Putting this whole experience into words has been the hardest part of launching DOCUMENTBEAUTY! As a makeup artist, writing about makeup and skincare is second nature to me, but sharing my experience as a magazine editor and beauty director and launching the magazine is such a personal experience and a whole new journey. Being involved every step of the way, from creating concepts, makeup design, producing, to video and photo editing, has been the most rewarding experience of my career. Before we started this journey, the exciting feeling and gratification of seeing my makeup in print was everything. Now, there is so much more emotion and energy put into these editorial stories and videos. DOCUMENTBEAUTY has allowed me so much more fulfillment as an artist. Makeup is no longer my only medium—I can now focus my creativity into new channels like writing, designing, editing, and photography.

My friendship and creative partnership with Kayla has really been the heart of this project. Kayla and I have worked side by side for years on editorial shoots and fashion shows, in addition to being close friends. Going through this process with someone you love and respect as an artist and best friend has been such an inspiring and beautiful experience. (insert heart eyes)

Seeing the content and direction of the fashion industry change so much over the last eight years was another motivation to launch DOCUMENTBEAUTY. As a makeup artist, I never felt I had much control over my work. I could create and execute a beautiful design, but I would most often have no say in the final edit, even what retouching was done. Now, as a beauty director, seeing the project through from conception to finish is so gratifying! 

I hope this magazine inspires people to achieve that same feeling by creating their own authentic moments of beauty, whether as an artist in the industry or in their everyday lives. Being able to share my living documentary of beauty is a dream come true for me, and I hope it inspires you to document the moments of beauty in your life, too. 






"Like wildflowers, allow yourself to grow in places people never thought you would.”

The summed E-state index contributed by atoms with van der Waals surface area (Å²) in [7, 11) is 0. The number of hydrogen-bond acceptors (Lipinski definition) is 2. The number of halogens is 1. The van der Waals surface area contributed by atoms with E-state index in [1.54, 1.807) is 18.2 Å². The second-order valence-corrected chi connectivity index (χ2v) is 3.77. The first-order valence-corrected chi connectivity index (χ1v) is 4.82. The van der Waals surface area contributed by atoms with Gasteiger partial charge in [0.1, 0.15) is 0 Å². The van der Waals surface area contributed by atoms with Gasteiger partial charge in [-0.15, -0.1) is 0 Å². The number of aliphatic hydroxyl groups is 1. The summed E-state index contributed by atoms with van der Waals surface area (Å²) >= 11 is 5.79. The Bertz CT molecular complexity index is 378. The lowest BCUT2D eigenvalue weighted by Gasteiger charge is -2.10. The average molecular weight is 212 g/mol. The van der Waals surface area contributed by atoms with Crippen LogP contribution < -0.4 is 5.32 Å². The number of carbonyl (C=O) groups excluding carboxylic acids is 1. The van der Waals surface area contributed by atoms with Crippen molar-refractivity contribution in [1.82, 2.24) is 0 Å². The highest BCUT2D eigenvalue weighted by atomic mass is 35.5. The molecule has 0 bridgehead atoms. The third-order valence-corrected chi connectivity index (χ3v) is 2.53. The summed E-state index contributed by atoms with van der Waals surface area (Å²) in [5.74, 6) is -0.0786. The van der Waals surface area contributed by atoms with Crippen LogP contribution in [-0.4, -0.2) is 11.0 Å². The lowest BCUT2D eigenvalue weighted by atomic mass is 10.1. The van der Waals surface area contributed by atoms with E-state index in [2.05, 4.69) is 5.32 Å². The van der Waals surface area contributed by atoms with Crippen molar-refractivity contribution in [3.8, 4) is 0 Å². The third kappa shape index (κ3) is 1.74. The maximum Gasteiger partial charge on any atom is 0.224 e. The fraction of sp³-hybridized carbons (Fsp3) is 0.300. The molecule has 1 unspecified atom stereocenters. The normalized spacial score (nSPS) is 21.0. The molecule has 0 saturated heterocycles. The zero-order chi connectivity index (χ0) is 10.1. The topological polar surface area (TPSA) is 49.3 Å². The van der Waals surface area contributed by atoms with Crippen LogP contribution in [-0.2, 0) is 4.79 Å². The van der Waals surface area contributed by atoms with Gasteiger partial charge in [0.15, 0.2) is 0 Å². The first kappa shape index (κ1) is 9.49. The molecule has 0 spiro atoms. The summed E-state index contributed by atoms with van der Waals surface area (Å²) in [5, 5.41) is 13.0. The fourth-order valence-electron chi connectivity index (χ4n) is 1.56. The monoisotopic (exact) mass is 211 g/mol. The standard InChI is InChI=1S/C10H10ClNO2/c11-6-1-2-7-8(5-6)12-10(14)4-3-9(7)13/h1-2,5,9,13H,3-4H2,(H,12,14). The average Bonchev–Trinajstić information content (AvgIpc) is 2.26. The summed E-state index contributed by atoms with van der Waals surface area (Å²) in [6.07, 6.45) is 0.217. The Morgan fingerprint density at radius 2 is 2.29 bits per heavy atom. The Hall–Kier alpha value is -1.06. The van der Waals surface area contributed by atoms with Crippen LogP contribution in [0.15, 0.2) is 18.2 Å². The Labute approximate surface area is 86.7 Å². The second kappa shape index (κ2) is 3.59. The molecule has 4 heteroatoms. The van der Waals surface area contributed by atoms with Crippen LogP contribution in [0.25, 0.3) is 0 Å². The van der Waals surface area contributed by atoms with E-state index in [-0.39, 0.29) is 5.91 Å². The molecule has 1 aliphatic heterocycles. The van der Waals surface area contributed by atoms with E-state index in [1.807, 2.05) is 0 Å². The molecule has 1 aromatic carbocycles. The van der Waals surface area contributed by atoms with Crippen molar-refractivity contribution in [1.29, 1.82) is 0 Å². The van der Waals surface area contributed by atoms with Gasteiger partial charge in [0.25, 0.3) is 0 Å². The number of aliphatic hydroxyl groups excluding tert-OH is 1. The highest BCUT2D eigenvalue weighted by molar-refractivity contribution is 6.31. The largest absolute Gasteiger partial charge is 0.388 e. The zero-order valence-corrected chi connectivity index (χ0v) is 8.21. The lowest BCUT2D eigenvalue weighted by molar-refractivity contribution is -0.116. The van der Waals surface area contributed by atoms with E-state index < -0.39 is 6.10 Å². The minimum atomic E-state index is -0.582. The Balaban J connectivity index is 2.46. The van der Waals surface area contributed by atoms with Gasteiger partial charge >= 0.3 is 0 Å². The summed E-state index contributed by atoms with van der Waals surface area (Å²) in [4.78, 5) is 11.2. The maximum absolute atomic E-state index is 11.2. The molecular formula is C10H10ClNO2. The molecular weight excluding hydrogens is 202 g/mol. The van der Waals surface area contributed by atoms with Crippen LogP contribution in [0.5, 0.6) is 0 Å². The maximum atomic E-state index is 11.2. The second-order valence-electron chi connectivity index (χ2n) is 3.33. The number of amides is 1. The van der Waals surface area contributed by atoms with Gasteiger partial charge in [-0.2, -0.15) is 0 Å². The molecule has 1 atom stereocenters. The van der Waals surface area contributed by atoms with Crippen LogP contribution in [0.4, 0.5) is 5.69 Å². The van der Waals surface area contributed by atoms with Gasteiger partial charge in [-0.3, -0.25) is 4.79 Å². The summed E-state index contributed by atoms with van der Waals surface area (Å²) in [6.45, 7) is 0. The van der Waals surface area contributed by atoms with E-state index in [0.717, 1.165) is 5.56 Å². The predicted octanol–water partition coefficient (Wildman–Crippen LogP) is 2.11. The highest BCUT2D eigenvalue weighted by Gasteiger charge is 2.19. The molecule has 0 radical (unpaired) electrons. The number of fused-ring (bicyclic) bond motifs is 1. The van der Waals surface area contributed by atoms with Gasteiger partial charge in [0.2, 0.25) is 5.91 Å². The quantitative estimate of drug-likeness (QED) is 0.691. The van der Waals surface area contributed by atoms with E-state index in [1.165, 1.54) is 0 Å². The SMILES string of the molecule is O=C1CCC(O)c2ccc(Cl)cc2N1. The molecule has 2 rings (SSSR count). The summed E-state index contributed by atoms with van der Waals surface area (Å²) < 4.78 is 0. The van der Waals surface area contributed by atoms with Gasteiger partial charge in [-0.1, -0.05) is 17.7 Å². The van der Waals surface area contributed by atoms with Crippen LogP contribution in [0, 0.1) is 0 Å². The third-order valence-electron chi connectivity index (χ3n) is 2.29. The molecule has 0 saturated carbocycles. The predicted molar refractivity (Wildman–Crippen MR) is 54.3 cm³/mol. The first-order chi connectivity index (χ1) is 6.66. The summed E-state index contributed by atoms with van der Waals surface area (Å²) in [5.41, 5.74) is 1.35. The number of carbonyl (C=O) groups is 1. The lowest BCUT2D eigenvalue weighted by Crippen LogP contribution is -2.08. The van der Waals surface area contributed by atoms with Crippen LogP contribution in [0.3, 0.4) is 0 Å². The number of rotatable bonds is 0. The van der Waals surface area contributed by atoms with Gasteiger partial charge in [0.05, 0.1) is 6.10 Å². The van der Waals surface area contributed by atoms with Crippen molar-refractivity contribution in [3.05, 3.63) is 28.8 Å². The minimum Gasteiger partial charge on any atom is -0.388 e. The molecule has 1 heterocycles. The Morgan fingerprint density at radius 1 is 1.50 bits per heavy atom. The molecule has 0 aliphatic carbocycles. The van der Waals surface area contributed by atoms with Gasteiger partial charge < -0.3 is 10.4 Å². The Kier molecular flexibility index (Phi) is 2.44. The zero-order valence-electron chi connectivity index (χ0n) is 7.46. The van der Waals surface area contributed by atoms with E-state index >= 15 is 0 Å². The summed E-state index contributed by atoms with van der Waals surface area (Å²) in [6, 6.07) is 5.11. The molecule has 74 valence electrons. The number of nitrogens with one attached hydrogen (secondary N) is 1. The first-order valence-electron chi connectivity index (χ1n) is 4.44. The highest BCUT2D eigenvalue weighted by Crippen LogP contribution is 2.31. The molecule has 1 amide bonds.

It’s 9/11 today, and I’m sitting on the beach in Wildwood, New Jersey. I got a little emotional seeing all the memorial posts earlier, so I’m going to avoid social media for the rest of the day and focus on spending the day in gratitude. Being on the beach surrounded by nature has always been my favorite place to reflect on life and how precious it is, and how important it is to be grateful for it. Gratitude is one of the best feelings in the world.

One of the things I’m feeling grateful for right now is to have Joan Smalls as our cover model for the launch issue of DOCUMENTBEAUTY, and the whole creative process of bringing this magazine into the world. I’m so happy about that and grateful for how loyal and supportive Joan has been of me and my career. She came into my life at a time where I was going through the heartache of leaving my dream agency. It feels like the universe knew I was feeling low and sent me a gift to balance me out and help me see that everything is still great.

Just thinking about Joan brightens my day. She’s so hilarious, authentic and confident, and knows exactly who she is. She doesn’t alter or change herself in a certain setting to fit in or blend in. She’s just such a unique person and her personality speaks volumes. When she walks in the room she has this amazing energy. It’s like the party is instantly turned on! She radiates with electricity and her humor gets everyone laughing right away. She’s just fun, fun, fun.